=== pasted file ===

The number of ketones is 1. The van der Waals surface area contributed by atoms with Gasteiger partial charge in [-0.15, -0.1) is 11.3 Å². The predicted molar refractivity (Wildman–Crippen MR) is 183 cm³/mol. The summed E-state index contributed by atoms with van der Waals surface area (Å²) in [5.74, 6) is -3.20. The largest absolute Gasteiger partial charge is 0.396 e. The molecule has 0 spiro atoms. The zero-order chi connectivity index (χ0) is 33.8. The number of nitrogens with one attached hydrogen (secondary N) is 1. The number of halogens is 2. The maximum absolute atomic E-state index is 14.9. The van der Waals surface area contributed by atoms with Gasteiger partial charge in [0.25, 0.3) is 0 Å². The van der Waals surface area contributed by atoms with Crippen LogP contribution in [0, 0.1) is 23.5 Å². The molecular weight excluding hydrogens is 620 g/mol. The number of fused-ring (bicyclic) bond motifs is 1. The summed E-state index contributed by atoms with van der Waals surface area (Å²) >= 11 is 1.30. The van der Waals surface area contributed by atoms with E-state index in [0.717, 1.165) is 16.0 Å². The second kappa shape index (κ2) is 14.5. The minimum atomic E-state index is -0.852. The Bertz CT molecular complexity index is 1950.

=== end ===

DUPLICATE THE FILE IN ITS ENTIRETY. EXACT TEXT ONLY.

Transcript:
The number of ketones is 1. The van der Waals surface area contributed by atoms with Gasteiger partial charge in [-0.15, -0.1) is 11.3 Å². The predicted molar refractivity (Wildman–Crippen MR) is 183 cm³/mol. The summed E-state index contributed by atoms with van der Waals surface area (Å²) in [5.74, 6) is -3.20. The largest absolute Gasteiger partial charge is 0.396 e. The molecule has 0 spiro atoms. The zero-order chi connectivity index (χ0) is 33.8. The number of nitrogens with one attached hydrogen (secondary N) is 1. The number of halogens is 2. The maximum absolute atomic E-state index is 14.9. The van der Waals surface area contributed by atoms with Gasteiger partial charge in [0.25, 0.3) is 0 Å². The van der Waals surface area contributed by atoms with Crippen LogP contribution in [0, 0.1) is 23.5 Å². The molecular weight excluding hydrogens is 620 g/mol. The number of fused-ring (bicyclic) bond motifs is 1. The summed E-state index contributed by atoms with van der Waals surface area (Å²) >= 11 is 1.30. The van der Waals surface area contributed by atoms with E-state index in [0.717, 1.165) is 16.0 Å². The second kappa shape index (κ2) is 14.5. The minimum atomic E-state index is -0.852. The Bertz CT molecular complexity index is 1950.